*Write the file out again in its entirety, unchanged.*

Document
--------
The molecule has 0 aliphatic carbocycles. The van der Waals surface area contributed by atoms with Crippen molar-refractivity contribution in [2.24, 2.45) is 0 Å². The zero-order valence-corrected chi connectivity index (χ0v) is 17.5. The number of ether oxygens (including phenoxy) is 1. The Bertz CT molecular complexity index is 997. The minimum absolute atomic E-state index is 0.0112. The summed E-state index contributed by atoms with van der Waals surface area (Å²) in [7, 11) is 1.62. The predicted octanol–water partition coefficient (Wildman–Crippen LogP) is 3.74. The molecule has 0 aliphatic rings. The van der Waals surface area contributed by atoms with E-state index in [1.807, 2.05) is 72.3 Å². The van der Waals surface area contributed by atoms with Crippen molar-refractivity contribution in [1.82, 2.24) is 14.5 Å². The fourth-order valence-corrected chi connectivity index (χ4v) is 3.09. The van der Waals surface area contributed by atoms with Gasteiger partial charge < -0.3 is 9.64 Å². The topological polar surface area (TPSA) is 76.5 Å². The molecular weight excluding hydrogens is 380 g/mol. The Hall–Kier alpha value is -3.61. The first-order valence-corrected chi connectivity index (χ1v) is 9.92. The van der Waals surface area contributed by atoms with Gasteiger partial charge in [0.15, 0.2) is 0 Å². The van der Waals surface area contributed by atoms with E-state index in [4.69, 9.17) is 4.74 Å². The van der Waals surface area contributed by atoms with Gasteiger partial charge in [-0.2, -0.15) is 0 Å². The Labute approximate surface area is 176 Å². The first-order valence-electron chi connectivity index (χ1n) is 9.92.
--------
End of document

The molecule has 0 aliphatic carbocycles. The van der Waals surface area contributed by atoms with Crippen molar-refractivity contribution in [2.24, 2.45) is 0 Å². The zero-order valence-corrected chi connectivity index (χ0v) is 17.5. The number of ether oxygens (including phenoxy) is 1. The Bertz CT molecular complexity index is 997. The minimum absolute atomic E-state index is 0.0112. The summed E-state index contributed by atoms with van der Waals surface area (Å²) in [7, 11) is 1.62. The predicted octanol–water partition coefficient (Wildman–Crippen LogP) is 3.74. The molecule has 0 aliphatic rings. The van der Waals surface area contributed by atoms with E-state index in [1.807, 2.05) is 72.3 Å². The van der Waals surface area contributed by atoms with Crippen molar-refractivity contribution in [1.82, 2.24) is 14.5 Å². The fourth-order valence-corrected chi connectivity index (χ4v) is 3.09. The van der Waals surface area contributed by atoms with Gasteiger partial charge < -0.3 is 9.64 Å². The topological polar surface area (TPSA) is 76.5 Å². The molecular weight excluding hydrogens is 380 g/mol. The Hall–Kier alpha value is -3.61. The first-order valence-corrected chi connectivity index (χ1v) is 9.92. The van der Waals surface area contributed by atoms with Gasteiger partial charge in [0.15, 0.2) is 0 Å². The van der Waals surface area contributed by atoms with E-state index in [4.69, 9.17) is 4.74 Å². The van der Waals surface area contributed by atoms with Gasteiger partial charge in [-0.2, -0.15) is 0 Å². The Labute approximate surface area is 176 Å². The first-order valence-electron chi connectivity index (χ1n) is 9.92.